There is something thrilling about seeing the inside of other people’s houses. As a young trick-or-treater I yearned to be invited into the foyer in order to crane my neck and imagine the family’s world within, each residence a culture unto itself. Who doesn’t want to see which ornaments command the shelves and which furniture stages the scene?It’s a beautiful exercise to imagine the life of a home—not only the lives of those who live and once lived there, but the life of the house itself. Historic homes, in particular, have a vivid story to share. They have weathered a compendium of affronts: new owners, challenging weather conditions and countless remodels.As part of Edina’s 125th anniversary celebration, a bevy of historic homes will open their doors to the public, including some of the most prominent houses whose exteriors we likely know and admire. The last historic home tour that the Edina Historical Society hosted was for Edina’s 100th anniversary, a quarter-century ago.The tour will feature both historic bungalows and homes that have been remodeled while retaining their historic character. “Here are homes that are functional, beautiful and preserve the historic character of the neighborhood,” says Marci Matson of the Edina Historical Society. “Each shows how older homes can be remodeled without disturbing the community’s heritage.”We’ve chosen to focus on three homes on the tour: an 1886 late Victorian home, an arts and crafts bungalow and a Mediterranean house. Each represents a unique phase in Edina’s architectural history. Visitors’ imaginations will be piqued by volunteer docents from community organizations who are decked out in clothes to match the age of the house.“We are so excited about the number of volunteers; we need a lot to make it successful.” Matson says. “We have these three great groups and they’re all in costume. We are going the whole nine yards.”Dianne Plunkett Latham, chair of the Historic Home Tour, is at the helm of the Edina Historical Society’s quasquicentennial committee. “Dianne has done a number of garden tours via the Edina garden council so she really knows how to run a tour,” Matson says. Plunkett herself grew up in Frank Lloyd Wright’s historic Elam House, and her husband Dan Latham is the current president of the Edina Historical Society. According to Plunkett, these three homes on the historic house tour “demonstrate how older homes can be tastefully remodeled while preserving a community’s architectural heritage as well as the character of individual neighborhoods.”Edina was born in 1888 and has expanded ever since; Edina’s neighborhood houses have witnessed the progression of years and all they entail. It’s tempting to anthropomorphize these structures because they feel like old and loyal friends. Oh, if only those walls could talk!Three Historic Homes in EdinaBaird House – Brad & Arlene Forrest 4400 W. 50th St.The Baird home has not been on a public tour in decades; the chance to see this house is a rare occasion. The red-brick home is on the National Register of Historic Places and retains much of its original 1886 late-Victorian Eastlake style, which is known for its fanciful spires, carvings and moldings. The house won an award in 2003 for its attention to detail in maintaining the historic integrity of the home.“Many people are curious about the Baird house on 50th Street, which is very visible,” says Matson. It’s the kind of house that passers-by take pictures of to post on their Facebook page. It is one of the older homes in the area; it dates from 1886 and was occupied by one of the more prominent families of Edina, Sarah and George Baird. Sarah Baird was the first woman elected as master of the state Grange, a post she held for 18 years. “You can always tell what era people lived in the area,” Matson says, “because they know each house by the last name of the original owner.” Only a few families have lived in this elaborate beauty since the Bairds occupied it.Brad and Arlene Forrest purchased the home in 2001 and are just as involved in the community as the Bairds were in their time. The Forrests, like the Bairds, are active members of the League of Women Voters. To commemorate the women’s suffrage movement, members of the League will wear yellow and white suffragette costumes with yellow ribbons.Notable facts:Neighborhood: Country Club DistrictDesigned by architect Charles S. Sedgwick, MinneapolisGarden designed by Barb Dunsmore, Countryside Gardens, Delano, and Laura Baxley, Anthemis Landscape Design, MinneapolisOriginal woodwork, decorative tile, stained glass, cistern and the foundation of the original windmill Remodel of the back of house by M/A/Peterson DesignbuildFirst Edina Heritage Award: 2003, for attention to detail in maintaining the historic integrity of the homeArts & Crafts Bungalow – Lee Anderson and William Fehrenbach4006 W. 44th St.On the 100th anniversary of Edina, this 1912 Arts and Crafts bungalow was recommended for Edina Heritage Landmark status by the Edina Heritage Preservation Board. Between about 1905 and 1936, Morningside developers erected several hundred single–family homes, including many bungalows to accommodate a fresh onslaught of commuters to Minneapolis. Each bungalow measures about 1,000 to 1,200 square feet.Owners Lee Anderson and his husband William Fehrenbach appreciated the house’s historical connection to the community as well as the details of the home itself. “We were both really drawn to this home,” Anderson reports. “[It has] great features, architecture and is often cited as a classic example of the Arts and Crafts style that our neighborhood is known for.”Anderson is a fifth-generation Edinan. His mother grew up on a farm, which made way for what is now the crosstown highway. The house is filled with heirloom Anderson family furniture.At the time of construction, the community of Morningside was a separate village, having seceded from Edina in 1920. It returned in 1966 as a “streetcar suburb” or bedroom community. “It’s an older home so it does have its quirks from time to time,” Anderson says. “We know that people are interested in its history, and we are honored to be able to share that.” Extensive but discreet remodeling in 2007 enlarged the kitchen at the rear, added a front portico and refurbished the exterior. The Morningside Women’s Club will be on hand to explain the architectural significance, point out typical bungalow details and discuss the house’s context within the neighborhood.Notable facts:Neighborhood: MorningsideRemodeled by Authentic Construction Co., St. PaulFeatured in the Parade of Homes Remodelers Showcase in 2007 Original unpainted woodwork, built-in buffet and bookcases, swinging pantry door, coal chute, molding and hardwood floorsQuartersawn oak cabinetryOriginal garage and decorative shedAcross from historic streetcar lineMediterranean Country Club District house – Joyce Mellom4506 Arden Ave.One of the first modern planned communities in Minnesota, the Country Club District is rife with examples of classic architecture styles. There were eight different types of model homes available for sale in the new planned community; Tudor, colonial and Mediterranean revival are the most prevalent. Homeowner Joyce Mellom and her family moved into this Mediterranean jewel in 1993. The Italianate villa captured the family’s imagination with its hip roofs (where ends and sides incline) and stucco exterior walls.“We were outgrowing our house near Lake Nokomis and admired the Country Club neighborhood, with its old houses, sidewalks and elm-lined streets,” Mellom says. “We were happy to find a house we could afford.” Mellom, a member of Edina’s Heritage Preservation Board, was also keen to preserve the 1929 structure.The Mellom residence is one in a picturesque row of houses with identical rooflines, window lines and setbacks. This home in particular demonstrates the possibilities of remodeling without altering the historical architecture. “Nearly every house in the Country Club District has been rehabbed, and most of us have lived with the construction dust for months at a time,” Mellom says. “The time, money and effort are well worth it as the neighborhood has maintained its old world charm and remains, 84 years later, a very desirable place to live.”Mellom is a passionate gardener, so the Edina Garden Council members have fittingly stepped up as volunteer docents for this house.Notable facts:Neighborhood: The Country Club District, 1924 by Thorpe Brothers Realty Register of Historic PlacesDesignated Edina Heritage LandmarkRemodels provided insulation, sewer and water pipes, central air and moreUpdated windows, bathroom, roof/chimney, garage, and stucco redash (layer of new stucco), new kitchenOriginal footprintBasement converted into home office @ Read a feature on Donnay Homes, whose $2.6 million luxury spec home in Indian Hills will also be featured on the Historic Homes Tour, in our October edition.Tickets can be purchased in advance in person at the discount price of $15. Tickets can also be purchased on the day of the tour for $20 at the three featured tour homes. Advance tickets can be purchased at:Edina City Hall lobby at 4801 W. 50th St. Advance purchase can be made after July 15 on Monday through Friday between the hours of 8 a.m. and 4:30 p.m., except holidays. Edina Historical Society at 4711 W. 70th. St. Advance purchase can be made after July 15 on Thursdays from 9 a.m. to 2 p.m., or on Saturdays from 10 a.m. to noon. Edina Senior Center at 5280 Grandview Square, Suite 10. Advance purchases can be made after July 15 on Monday through Friday from 8 a.m. to 4:30 p.m. except holidays. Make checks payable to the Edina Historical Society with a notation for the Historic House Tour.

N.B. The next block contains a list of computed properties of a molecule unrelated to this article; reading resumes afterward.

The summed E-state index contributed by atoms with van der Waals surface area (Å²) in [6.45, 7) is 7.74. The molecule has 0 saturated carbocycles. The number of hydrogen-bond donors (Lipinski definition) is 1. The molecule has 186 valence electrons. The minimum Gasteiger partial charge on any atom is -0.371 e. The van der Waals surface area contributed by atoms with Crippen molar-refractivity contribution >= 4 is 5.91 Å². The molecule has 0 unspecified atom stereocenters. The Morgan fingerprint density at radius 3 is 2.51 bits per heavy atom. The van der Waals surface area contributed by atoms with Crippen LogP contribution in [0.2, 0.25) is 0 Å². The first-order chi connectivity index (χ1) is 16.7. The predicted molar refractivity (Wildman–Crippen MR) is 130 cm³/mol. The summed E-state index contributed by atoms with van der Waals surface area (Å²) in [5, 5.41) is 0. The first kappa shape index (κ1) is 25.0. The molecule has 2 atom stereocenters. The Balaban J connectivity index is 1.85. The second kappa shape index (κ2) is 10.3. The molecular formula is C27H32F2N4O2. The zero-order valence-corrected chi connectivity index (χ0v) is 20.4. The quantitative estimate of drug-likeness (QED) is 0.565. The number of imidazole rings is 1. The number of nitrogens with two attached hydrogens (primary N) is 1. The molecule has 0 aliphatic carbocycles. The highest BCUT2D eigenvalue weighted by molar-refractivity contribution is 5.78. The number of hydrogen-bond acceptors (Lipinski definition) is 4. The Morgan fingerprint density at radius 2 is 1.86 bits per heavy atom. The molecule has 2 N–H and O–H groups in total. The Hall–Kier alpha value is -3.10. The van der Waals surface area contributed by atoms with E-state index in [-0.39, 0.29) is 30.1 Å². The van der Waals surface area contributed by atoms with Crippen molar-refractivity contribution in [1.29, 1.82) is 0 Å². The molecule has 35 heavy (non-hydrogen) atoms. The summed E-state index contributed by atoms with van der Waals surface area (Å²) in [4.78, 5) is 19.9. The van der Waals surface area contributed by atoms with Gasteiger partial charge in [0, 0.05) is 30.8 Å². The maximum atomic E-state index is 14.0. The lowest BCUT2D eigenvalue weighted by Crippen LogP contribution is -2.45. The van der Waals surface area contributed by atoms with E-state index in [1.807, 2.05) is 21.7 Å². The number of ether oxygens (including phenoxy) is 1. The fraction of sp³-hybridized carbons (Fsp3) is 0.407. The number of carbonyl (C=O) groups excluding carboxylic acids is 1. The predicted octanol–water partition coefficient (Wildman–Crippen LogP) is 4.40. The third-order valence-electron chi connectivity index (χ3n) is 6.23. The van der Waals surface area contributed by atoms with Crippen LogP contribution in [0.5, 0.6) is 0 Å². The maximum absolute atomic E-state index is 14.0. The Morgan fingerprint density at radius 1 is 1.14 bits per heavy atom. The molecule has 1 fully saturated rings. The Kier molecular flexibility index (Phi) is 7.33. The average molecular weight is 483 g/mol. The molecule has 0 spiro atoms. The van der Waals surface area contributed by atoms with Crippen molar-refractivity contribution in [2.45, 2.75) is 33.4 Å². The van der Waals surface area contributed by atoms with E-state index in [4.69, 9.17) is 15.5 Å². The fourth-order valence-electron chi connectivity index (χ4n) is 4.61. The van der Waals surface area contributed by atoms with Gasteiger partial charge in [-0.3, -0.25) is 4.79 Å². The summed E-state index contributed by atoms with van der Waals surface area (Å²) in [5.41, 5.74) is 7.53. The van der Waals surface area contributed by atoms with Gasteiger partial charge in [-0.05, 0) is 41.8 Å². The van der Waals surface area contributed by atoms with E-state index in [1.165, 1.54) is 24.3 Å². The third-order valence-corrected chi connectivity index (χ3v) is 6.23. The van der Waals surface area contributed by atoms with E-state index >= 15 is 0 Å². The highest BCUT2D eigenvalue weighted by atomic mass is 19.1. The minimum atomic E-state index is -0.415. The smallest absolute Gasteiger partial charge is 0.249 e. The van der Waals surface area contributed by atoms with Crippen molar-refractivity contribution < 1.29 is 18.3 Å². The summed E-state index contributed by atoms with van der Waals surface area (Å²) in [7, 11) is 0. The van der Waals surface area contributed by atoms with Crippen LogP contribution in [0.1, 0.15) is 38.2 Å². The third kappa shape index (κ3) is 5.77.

Edina’s 125th anniversary celebration includes a historic homes tour
Edina celebrates 125 years with Historic Homes Tour.